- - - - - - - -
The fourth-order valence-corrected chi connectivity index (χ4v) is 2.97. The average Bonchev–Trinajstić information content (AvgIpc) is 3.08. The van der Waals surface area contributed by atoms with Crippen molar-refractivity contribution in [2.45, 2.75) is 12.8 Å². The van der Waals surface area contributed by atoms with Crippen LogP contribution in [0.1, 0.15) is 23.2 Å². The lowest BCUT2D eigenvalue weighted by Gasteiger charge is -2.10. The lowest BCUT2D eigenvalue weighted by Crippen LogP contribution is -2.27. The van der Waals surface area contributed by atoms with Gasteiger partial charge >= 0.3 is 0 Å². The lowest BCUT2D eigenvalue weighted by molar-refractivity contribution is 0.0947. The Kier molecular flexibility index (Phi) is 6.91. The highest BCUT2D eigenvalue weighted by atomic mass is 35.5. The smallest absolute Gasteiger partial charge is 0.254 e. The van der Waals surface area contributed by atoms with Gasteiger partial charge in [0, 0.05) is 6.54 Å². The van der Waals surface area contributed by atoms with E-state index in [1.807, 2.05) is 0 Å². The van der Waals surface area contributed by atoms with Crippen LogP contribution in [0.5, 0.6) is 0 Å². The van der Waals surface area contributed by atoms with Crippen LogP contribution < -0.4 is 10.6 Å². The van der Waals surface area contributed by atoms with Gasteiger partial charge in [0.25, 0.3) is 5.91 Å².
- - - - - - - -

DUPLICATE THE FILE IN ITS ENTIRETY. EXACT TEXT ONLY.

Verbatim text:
The fourth-order valence-corrected chi connectivity index (χ4v) is 2.97. The average Bonchev–Trinajstić information content (AvgIpc) is 3.08. The van der Waals surface area contributed by atoms with Crippen molar-refractivity contribution in [2.45, 2.75) is 12.8 Å². The van der Waals surface area contributed by atoms with Crippen LogP contribution in [0.1, 0.15) is 23.2 Å². The lowest BCUT2D eigenvalue weighted by Gasteiger charge is -2.10. The lowest BCUT2D eigenvalue weighted by Crippen LogP contribution is -2.27. The van der Waals surface area contributed by atoms with Gasteiger partial charge >= 0.3 is 0 Å². The lowest BCUT2D eigenvalue weighted by molar-refractivity contribution is 0.0947. The Kier molecular flexibility index (Phi) is 6.91. The highest BCUT2D eigenvalue weighted by atomic mass is 35.5. The smallest absolute Gasteiger partial charge is 0.254 e. The van der Waals surface area contributed by atoms with Gasteiger partial charge in [0, 0.05) is 6.54 Å². The van der Waals surface area contributed by atoms with E-state index in [1.807, 2.05) is 0 Å². The van der Waals surface area contributed by atoms with Crippen LogP contribution in [0.5, 0.6) is 0 Å². The van der Waals surface area contributed by atoms with Crippen LogP contribution < -0.4 is 10.6 Å². The van der Waals surface area contributed by atoms with Gasteiger partial charge in [0.25, 0.3) is 5.91 Å².